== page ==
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Albertans want health-care advocate

CALGARY - A proposed overhaul of Alberta's health-care legislation could include a charter and an advocate to enforce it.

CALGARY - A proposed overhaul of Alberta's health-care legislation could include a charter and an advocate to enforce it.

Legislature member Fred Horne, who led the team that listened to over 1,000 Albertans in workshops earlier this year, says the charter would recognize the patient as the priority. Horne said that may seem self-evident, but it hasn't always been the case.

"I'll be very honest with you, in some communities the answer (on who the priority was) was, 'Everybody but me,'" Horne said Thursday.

Horne said too often the focus has been on budgets and the needs of professionals.

"We don't talk a lot about the needs of the people and the purpose of the system being there to meet their needs."

He said the advocate, who would report to the health minister, would be needed to ensure the charter had some teeth.

"That's exactly the point Albertans brought up, so we recommended the health advocate have responsibility for the charter. And that role would be to help people, to help point them in the right direction (and) to have their concerns addressed.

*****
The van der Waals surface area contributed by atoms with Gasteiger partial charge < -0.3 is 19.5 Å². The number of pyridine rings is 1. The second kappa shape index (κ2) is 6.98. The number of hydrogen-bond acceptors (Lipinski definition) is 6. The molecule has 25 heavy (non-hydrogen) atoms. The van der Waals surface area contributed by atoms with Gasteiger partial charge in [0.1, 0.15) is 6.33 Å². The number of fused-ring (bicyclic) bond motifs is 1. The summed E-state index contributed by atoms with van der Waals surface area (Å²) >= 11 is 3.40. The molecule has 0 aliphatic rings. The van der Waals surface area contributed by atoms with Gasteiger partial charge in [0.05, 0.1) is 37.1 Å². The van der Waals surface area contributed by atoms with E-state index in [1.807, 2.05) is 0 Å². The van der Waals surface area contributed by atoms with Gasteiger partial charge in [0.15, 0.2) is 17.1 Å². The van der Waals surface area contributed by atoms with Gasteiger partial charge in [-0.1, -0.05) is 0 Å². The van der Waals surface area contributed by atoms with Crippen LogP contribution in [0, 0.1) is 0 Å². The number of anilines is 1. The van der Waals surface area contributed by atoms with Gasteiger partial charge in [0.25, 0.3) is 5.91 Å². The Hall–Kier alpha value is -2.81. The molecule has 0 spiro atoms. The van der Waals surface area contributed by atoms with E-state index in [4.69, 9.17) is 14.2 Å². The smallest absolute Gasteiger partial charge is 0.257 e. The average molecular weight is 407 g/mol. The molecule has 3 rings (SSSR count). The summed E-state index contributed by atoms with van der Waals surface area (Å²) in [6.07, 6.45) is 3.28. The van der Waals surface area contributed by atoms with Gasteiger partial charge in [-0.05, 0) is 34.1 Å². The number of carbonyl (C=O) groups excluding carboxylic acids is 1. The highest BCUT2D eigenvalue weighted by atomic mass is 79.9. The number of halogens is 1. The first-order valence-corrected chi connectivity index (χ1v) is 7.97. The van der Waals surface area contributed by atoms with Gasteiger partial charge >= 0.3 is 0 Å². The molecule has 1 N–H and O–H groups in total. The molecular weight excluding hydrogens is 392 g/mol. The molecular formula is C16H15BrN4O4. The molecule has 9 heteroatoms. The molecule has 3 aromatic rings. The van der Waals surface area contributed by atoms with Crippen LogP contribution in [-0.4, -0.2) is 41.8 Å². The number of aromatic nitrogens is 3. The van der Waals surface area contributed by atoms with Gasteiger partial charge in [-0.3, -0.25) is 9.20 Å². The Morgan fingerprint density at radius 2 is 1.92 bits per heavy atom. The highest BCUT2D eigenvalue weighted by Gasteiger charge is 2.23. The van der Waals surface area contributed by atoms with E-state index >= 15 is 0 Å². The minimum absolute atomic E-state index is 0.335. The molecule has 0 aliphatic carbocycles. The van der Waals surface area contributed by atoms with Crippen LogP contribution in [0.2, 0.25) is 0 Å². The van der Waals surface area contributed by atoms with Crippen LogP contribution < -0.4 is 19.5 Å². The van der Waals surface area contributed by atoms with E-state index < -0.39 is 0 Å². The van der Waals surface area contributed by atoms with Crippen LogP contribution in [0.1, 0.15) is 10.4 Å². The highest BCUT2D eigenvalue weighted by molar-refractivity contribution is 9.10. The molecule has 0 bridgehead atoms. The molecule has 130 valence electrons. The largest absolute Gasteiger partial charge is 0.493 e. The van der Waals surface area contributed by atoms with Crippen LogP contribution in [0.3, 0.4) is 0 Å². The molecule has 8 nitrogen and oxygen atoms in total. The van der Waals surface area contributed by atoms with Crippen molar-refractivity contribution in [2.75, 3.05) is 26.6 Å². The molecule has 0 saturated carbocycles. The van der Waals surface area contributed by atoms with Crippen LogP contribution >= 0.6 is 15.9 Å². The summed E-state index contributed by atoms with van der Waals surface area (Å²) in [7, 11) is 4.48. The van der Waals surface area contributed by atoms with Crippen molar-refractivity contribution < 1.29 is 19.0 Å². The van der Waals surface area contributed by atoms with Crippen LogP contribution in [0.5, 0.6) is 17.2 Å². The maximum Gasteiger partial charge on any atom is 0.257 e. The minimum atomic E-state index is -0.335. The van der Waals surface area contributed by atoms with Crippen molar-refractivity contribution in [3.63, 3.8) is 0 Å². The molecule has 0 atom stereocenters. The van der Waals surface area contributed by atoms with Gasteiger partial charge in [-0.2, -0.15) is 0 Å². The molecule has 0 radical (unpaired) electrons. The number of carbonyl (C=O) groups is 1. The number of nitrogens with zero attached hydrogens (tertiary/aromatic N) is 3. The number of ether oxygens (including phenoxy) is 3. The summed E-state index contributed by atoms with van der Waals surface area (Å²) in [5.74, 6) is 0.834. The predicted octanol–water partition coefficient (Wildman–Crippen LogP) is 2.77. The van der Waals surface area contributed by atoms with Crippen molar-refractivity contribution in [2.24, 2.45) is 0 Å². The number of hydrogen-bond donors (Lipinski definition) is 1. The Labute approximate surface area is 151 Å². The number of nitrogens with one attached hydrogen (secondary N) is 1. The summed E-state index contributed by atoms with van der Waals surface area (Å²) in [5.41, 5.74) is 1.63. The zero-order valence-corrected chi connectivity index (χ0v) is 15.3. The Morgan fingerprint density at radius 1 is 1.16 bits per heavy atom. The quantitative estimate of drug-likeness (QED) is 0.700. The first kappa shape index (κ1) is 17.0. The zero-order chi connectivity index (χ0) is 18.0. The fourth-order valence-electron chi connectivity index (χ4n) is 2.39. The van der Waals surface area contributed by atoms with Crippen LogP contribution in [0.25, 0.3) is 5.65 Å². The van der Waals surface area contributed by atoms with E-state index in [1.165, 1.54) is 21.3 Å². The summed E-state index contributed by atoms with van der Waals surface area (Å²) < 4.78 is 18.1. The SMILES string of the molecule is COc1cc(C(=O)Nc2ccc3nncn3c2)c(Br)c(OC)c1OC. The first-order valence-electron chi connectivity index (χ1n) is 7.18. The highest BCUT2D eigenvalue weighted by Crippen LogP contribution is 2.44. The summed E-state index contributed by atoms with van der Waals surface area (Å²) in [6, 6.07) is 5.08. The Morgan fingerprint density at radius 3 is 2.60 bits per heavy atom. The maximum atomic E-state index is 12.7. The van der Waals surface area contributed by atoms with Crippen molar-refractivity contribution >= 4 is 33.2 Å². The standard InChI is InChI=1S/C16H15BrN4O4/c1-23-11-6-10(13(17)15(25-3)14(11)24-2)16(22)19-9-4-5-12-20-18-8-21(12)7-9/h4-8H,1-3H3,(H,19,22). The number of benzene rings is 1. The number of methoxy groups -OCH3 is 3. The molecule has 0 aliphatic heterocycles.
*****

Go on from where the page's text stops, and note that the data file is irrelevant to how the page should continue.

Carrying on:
The proposals are among 15 that were outlined by Horne. Health Minister Gene Zwozdesky will review them and advise next month which ones he'll adopt.

The proposed charter, said Horne, would not be used to limit access to care. It would instead promise that all Albertans would have the right to primary care, such as a family doctor. It would also provide mechanisms for people to have their concerns recognized and resolved.

The charter would not be subject to court litigation.

Horne and his eight-member advisory committee heard from 1,300 people across the province over four months. There were also 1,500 web-based surveys and written submissions from more than 80 organizations.

Guy Smith, president of the Alberta Union of Provincial Employees, said he's optimistic an overhauled health act would enshrine publicly funded and delivered health care. But the devil will be in the details, he warned.

"We really need to proceed with caution about implementing the recommendations of this report," Smith said in a news release. "Our goal should be to preserve and improve our quality public health-care system, not to provide justifications for introducing more private care."

Smith's union is the largest in Alberta at 70,000 members. Most work in health care.

Opposition Liberal Leader David Swann said he respects the work of the committee and those who responded with ideas, but the exercise simply affirmed what everyone already knew.

"As far as I can see, this government continues to dodge and divert and ask for more consultation, not really listening to what many of the experts are saying," he said.

"It's time for better management. It's time for a longer-term commitment to publicly funded, publicly delivered health care."

— By Dean Bennett in Edmonton

 
 
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